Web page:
The United States and other actors such as the European Union impose “targeted sanctions” against foreign officials for acts carried out in their official capacity, or against legal entities of targeted states. This mirrors the practice and experience of the United Nations. The Security Council's practice of imposing comprehensive sanctions in the early 1990s quickly evolved into a practice of “targeted” or “smart” sanctions, to both improve effectiveness and to alleviate the significant effects of sanctions on the population of targeted states. However, the legal regime for resorting to sanctions is different when it comes to states acting unilaterally than it is for collective action within the framework of the UN Charter. This essay first clarifies some terminological issues. It then delves into the legality of the practice of unilateral “targeted sanctions,” and concludes that the most legally difficult aspect of these measures is their purported extraterritoriality.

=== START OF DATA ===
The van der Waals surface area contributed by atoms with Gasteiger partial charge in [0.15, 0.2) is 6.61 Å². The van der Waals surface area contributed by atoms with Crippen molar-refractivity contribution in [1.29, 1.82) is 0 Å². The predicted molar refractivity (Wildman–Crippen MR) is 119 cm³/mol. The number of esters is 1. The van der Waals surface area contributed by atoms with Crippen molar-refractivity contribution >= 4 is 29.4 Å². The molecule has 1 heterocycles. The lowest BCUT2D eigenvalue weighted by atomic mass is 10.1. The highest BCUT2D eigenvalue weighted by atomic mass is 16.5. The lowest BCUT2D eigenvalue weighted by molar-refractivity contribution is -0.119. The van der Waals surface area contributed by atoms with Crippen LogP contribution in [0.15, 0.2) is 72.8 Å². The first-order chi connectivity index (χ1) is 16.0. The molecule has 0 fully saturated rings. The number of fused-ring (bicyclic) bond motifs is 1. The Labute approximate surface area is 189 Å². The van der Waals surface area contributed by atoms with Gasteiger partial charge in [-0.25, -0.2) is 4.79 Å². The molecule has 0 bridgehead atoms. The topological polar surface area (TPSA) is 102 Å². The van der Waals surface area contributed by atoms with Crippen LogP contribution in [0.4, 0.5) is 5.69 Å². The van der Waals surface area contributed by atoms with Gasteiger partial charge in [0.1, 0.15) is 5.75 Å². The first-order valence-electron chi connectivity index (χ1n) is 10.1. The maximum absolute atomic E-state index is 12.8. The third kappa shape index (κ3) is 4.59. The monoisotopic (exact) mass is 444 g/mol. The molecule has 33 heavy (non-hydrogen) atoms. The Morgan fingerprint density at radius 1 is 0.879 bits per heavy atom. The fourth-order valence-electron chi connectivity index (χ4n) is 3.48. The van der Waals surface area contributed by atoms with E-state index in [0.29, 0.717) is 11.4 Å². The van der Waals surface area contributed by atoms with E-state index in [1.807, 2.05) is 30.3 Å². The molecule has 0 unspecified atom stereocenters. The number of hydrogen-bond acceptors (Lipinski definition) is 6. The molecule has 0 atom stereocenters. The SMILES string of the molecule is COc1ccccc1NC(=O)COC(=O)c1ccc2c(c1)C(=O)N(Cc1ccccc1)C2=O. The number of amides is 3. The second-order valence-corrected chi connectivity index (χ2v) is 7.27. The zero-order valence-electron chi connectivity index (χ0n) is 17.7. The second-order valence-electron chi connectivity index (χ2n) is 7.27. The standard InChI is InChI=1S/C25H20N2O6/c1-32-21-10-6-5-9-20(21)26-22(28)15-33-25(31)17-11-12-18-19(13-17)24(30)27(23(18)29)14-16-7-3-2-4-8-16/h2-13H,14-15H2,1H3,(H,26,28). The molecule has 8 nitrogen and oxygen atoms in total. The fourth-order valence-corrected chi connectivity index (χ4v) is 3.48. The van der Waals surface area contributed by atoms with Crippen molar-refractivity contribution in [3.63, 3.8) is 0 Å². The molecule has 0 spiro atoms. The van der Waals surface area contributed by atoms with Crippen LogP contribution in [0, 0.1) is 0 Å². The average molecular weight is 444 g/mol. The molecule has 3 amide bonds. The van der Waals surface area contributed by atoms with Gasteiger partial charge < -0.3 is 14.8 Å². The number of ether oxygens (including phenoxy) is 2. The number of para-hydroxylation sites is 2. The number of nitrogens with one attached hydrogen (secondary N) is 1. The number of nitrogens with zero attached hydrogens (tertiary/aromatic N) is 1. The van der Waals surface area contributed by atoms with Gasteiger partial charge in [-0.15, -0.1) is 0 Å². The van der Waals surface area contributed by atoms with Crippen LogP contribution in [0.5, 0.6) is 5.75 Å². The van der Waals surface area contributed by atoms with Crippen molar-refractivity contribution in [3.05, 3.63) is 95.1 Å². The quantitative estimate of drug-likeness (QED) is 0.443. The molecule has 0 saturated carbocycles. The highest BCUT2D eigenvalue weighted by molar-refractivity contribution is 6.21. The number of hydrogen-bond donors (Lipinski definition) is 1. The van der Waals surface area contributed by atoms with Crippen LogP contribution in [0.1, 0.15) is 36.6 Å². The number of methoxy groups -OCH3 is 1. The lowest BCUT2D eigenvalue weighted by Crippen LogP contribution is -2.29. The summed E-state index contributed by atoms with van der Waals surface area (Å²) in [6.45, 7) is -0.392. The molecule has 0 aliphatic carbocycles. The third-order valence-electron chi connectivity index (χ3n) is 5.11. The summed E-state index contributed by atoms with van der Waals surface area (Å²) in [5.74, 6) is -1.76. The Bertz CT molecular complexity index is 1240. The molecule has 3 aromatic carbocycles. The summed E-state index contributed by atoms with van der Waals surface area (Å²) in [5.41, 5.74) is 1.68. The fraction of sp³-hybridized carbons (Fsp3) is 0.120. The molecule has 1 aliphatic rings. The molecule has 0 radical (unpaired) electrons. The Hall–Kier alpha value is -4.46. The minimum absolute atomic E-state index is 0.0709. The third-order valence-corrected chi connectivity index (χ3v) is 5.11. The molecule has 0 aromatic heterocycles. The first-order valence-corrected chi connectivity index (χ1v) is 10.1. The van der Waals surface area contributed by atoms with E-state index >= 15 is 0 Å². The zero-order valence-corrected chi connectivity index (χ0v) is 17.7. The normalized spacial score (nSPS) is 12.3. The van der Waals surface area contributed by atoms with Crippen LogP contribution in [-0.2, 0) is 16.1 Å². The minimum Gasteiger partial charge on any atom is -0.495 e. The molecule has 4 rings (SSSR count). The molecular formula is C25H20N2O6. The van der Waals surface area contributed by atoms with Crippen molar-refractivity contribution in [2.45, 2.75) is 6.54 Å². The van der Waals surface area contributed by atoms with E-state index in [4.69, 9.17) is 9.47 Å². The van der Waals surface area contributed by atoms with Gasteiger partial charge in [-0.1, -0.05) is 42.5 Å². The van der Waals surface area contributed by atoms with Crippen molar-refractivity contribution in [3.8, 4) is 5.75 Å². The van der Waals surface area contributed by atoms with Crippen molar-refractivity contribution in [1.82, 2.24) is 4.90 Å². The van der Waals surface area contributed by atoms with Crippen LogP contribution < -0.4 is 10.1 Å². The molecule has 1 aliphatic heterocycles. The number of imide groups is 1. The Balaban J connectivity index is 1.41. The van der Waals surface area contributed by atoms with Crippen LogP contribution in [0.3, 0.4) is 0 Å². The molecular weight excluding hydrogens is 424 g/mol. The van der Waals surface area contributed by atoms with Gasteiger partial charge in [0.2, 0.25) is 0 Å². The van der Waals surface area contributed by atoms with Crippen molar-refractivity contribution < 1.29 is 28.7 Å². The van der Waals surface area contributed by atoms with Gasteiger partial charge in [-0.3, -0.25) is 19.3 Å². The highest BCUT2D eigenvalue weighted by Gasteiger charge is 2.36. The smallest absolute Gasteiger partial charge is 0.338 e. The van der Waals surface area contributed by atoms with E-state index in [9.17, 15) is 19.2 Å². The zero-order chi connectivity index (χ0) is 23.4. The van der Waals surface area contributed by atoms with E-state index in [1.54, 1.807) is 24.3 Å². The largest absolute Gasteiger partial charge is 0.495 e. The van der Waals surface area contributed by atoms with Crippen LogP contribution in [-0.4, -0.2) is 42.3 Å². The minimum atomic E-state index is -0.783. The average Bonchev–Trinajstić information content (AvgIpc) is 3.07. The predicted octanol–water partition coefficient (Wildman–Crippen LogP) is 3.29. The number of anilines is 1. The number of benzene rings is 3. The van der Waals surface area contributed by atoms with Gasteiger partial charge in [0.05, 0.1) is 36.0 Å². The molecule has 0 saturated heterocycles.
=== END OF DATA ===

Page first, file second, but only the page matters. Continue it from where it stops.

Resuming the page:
Email your librarian or administrator to recommend adding this journal to your organisation's collection.
* Views captured on Cambridge Core between <date>. This data will be updated every 24 hours.
Usage data cannot currently be displayed